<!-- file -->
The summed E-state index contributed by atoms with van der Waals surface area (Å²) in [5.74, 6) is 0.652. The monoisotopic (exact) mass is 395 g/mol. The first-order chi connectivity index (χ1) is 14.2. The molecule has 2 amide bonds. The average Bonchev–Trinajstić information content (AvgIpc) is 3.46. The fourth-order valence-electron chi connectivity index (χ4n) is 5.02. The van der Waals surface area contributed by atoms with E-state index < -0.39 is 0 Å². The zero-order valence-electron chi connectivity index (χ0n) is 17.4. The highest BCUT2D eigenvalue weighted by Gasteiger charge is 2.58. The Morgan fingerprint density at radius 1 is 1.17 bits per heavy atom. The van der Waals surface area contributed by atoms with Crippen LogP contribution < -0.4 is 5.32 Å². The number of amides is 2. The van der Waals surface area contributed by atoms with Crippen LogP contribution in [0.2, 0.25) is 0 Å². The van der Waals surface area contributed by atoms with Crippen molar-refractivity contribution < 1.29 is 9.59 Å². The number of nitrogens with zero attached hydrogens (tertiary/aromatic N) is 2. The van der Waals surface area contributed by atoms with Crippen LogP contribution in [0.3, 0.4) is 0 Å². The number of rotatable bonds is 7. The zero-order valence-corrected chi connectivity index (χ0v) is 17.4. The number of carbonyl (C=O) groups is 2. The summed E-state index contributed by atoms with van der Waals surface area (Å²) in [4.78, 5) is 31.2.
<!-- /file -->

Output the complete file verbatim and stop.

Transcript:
The summed E-state index contributed by atoms with van der Waals surface area (Å²) in [5.74, 6) is 0.652. The monoisotopic (exact) mass is 395 g/mol. The first-order chi connectivity index (χ1) is 14.2. The molecule has 2 amide bonds. The average Bonchev–Trinajstić information content (AvgIpc) is 3.46. The fourth-order valence-electron chi connectivity index (χ4n) is 5.02. The van der Waals surface area contributed by atoms with E-state index < -0.39 is 0 Å². The zero-order valence-electron chi connectivity index (χ0n) is 17.4. The highest BCUT2D eigenvalue weighted by Gasteiger charge is 2.58. The Morgan fingerprint density at radius 1 is 1.17 bits per heavy atom. The van der Waals surface area contributed by atoms with Crippen LogP contribution < -0.4 is 5.32 Å². The number of amides is 2. The van der Waals surface area contributed by atoms with Crippen LogP contribution in [0.2, 0.25) is 0 Å². The van der Waals surface area contributed by atoms with Crippen molar-refractivity contribution < 1.29 is 9.59 Å². The number of nitrogens with zero attached hydrogens (tertiary/aromatic N) is 2. The van der Waals surface area contributed by atoms with Crippen LogP contribution in [0.3, 0.4) is 0 Å². The number of rotatable bonds is 7. The zero-order valence-corrected chi connectivity index (χ0v) is 17.4. The number of carbonyl (C=O) groups is 2. The summed E-state index contributed by atoms with van der Waals surface area (Å²) in [4.78, 5) is 31.2.